For several reasons PbO2 in its two crystallographic forms (a and b) is a very convenient electrode material for EOP: (i) it is rather cheap; (ii) supports high current densities without considerable wear; (iii) presents FEOP-values higher than those obtained at Pt electrodes for the same conditions of electrolyte and temperature.

Initially Semchenko et al.83-85 studied the electrolysis of phosphoric and perchloric acid reporting FEOP-values of 13% (10-15 ºC) and 32% (-15 ºC), respectively. These authors observed an increase in FEOP as a result of adding small quantities of fluoride ion to the electrolyte. Problems related with PbO2 wear during EOP were observed by Semchenko et al.83-85 at that time. Foller and Tobias17 proposed PbO2 wear is a result of a chemical/electrochemical dissolution mechanism operating under strong acid conditions. This inconvenient process was overcome by Kötz and Stucki16,34 a few years later. These authors observed that the introduction of a solid polymer electrolyte membrane (spe) separating anode from cathode avoids the use of conventional acid electrolytes thus reducing significantly PbO2 wear.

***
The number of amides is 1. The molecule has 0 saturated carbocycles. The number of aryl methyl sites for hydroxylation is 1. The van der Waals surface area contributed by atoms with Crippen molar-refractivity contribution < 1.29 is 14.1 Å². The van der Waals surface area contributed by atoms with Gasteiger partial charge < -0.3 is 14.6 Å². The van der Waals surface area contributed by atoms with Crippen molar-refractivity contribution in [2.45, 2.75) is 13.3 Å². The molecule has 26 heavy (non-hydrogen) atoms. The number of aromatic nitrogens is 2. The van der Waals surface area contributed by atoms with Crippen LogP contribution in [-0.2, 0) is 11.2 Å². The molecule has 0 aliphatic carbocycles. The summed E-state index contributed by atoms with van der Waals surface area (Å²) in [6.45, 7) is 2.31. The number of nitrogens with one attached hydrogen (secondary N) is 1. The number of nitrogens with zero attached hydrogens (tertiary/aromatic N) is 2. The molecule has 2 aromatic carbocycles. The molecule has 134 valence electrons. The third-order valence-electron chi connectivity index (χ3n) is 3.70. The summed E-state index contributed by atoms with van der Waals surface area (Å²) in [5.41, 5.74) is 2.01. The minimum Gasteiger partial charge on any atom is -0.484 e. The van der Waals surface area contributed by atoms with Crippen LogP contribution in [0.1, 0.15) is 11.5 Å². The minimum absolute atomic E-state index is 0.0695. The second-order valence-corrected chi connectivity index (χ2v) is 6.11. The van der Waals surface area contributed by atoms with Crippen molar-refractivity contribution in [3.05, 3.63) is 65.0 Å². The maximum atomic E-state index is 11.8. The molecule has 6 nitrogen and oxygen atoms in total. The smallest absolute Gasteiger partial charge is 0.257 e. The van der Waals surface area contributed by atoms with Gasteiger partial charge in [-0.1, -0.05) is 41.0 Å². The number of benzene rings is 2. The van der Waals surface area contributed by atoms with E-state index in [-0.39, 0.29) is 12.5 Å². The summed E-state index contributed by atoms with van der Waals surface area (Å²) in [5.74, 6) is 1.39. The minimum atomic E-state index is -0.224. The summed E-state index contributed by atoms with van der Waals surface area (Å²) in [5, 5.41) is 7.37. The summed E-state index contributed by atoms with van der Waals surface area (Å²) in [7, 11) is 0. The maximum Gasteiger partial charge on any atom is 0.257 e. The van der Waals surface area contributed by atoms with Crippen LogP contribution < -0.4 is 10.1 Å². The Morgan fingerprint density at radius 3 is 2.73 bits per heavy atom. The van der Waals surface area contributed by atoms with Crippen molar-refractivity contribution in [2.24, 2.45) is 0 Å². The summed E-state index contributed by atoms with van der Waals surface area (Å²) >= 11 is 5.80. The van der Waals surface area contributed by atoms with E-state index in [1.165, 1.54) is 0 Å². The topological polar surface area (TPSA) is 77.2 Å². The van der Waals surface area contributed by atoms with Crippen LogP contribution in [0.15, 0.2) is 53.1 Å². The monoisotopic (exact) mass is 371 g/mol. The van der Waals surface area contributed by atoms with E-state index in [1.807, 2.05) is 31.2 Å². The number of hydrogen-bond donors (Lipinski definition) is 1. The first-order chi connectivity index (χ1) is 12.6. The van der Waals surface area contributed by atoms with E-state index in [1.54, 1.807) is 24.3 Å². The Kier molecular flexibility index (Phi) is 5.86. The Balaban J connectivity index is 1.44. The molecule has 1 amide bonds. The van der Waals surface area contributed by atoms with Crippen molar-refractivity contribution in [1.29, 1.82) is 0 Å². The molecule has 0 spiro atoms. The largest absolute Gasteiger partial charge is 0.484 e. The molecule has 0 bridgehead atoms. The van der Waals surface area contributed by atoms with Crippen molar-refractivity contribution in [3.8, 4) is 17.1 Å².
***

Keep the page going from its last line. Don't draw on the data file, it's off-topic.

In the 70's, Fritz et al.86 investigated phosphoric acid-based electrolyte systems reporting FEOP-values of up to 13% at ambient temperatures. These authors also observed PbO2 wear is suppressed in neutral buffered electrolyte.

Considerable advances in the EOP technology were obtained by Foller and Tobias17,18,40 investigating the influence of the addition of several different fluoro-anions to the electrolyte (e.g. F-, BF4-, PF6-). These authors reported FEOP-values of up to 53%, at b-PbO2 electrodes at 0 oC, in 7.3 mol dm-3 HPF6. Fundamental studies conduced by Foller and Tobias17 using as anode Pt and PbO2 and different fluoro-anions containing electrolytes, revealed a correlation between anion surface adsorption and FEOP. Studies37,38 of EOP conduced in the 90's show the introduction of different ions, including fluoride anion, as doping agent into the PbO2 coating also affects the FEOP.